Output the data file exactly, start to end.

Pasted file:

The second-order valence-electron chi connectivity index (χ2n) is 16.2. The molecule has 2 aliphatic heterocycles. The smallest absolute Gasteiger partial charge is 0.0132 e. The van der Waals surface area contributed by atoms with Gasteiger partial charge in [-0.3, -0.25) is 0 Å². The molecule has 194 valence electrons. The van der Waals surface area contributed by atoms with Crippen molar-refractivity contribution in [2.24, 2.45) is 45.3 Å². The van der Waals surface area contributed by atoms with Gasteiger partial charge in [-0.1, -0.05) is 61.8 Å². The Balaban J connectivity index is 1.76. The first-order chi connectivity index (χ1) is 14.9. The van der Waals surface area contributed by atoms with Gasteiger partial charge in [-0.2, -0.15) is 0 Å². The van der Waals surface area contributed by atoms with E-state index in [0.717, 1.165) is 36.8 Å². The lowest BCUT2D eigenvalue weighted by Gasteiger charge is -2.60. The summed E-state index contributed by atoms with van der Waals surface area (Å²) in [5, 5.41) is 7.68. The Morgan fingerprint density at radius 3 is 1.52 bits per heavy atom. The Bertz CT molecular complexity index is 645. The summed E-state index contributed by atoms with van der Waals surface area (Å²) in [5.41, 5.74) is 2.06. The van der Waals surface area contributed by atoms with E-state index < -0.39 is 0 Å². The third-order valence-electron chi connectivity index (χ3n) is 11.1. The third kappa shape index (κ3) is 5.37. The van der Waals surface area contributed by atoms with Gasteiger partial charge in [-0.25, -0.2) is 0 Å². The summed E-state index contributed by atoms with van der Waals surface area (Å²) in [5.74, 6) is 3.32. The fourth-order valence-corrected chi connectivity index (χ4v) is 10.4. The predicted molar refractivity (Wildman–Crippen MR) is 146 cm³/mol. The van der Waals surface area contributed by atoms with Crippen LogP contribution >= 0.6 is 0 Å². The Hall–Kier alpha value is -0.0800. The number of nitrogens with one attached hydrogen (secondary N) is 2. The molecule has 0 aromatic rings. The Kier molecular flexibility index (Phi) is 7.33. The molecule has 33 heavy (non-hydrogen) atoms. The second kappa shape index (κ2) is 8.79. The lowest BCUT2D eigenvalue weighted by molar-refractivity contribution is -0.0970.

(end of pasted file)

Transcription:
The second-order valence-electron chi connectivity index (χ2n) is 16.2. The molecule has 2 aliphatic heterocycles. The smallest absolute Gasteiger partial charge is 0.0132 e. The van der Waals surface area contributed by atoms with Gasteiger partial charge in [-0.3, -0.25) is 0 Å². The molecule has 194 valence electrons. The van der Waals surface area contributed by atoms with Crippen molar-refractivity contribution in [2.24, 2.45) is 45.3 Å². The van der Waals surface area contributed by atoms with Gasteiger partial charge in [-0.1, -0.05) is 61.8 Å². The Balaban J connectivity index is 1.76. The first-order chi connectivity index (χ1) is 14.9. The van der Waals surface area contributed by atoms with Gasteiger partial charge in [-0.2, -0.15) is 0 Å². The van der Waals surface area contributed by atoms with E-state index in [0.717, 1.165) is 36.8 Å². The lowest BCUT2D eigenvalue weighted by Gasteiger charge is -2.60. The summed E-state index contributed by atoms with van der Waals surface area (Å²) in [5, 5.41) is 7.68. The Morgan fingerprint density at radius 3 is 1.52 bits per heavy atom. The Bertz CT molecular complexity index is 645. The summed E-state index contributed by atoms with van der Waals surface area (Å²) in [5.41, 5.74) is 2.06. The van der Waals surface area contributed by atoms with E-state index < -0.39 is 0 Å². The third-order valence-electron chi connectivity index (χ3n) is 11.1. The third kappa shape index (κ3) is 5.37. The van der Waals surface area contributed by atoms with Gasteiger partial charge in [-0.25, -0.2) is 0 Å². The summed E-state index contributed by atoms with van der Waals surface area (Å²) in [5.74, 6) is 3.32. The fourth-order valence-corrected chi connectivity index (χ4v) is 10.4. The predicted molar refractivity (Wildman–Crippen MR) is 146 cm³/mol. The van der Waals surface area contributed by atoms with Crippen LogP contribution >= 0.6 is 0 Å². The Hall–Kier alpha value is -0.0800. The number of nitrogens with one attached hydrogen (secondary N) is 2. The molecule has 0 aromatic rings. The Kier molecular flexibility index (Phi) is 7.33. The molecule has 33 heavy (non-hydrogen) atoms. The second kappa shape index (κ2) is 8.79. The lowest BCUT2D eigenvalue weighted by molar-refractivity contribution is -0.0970.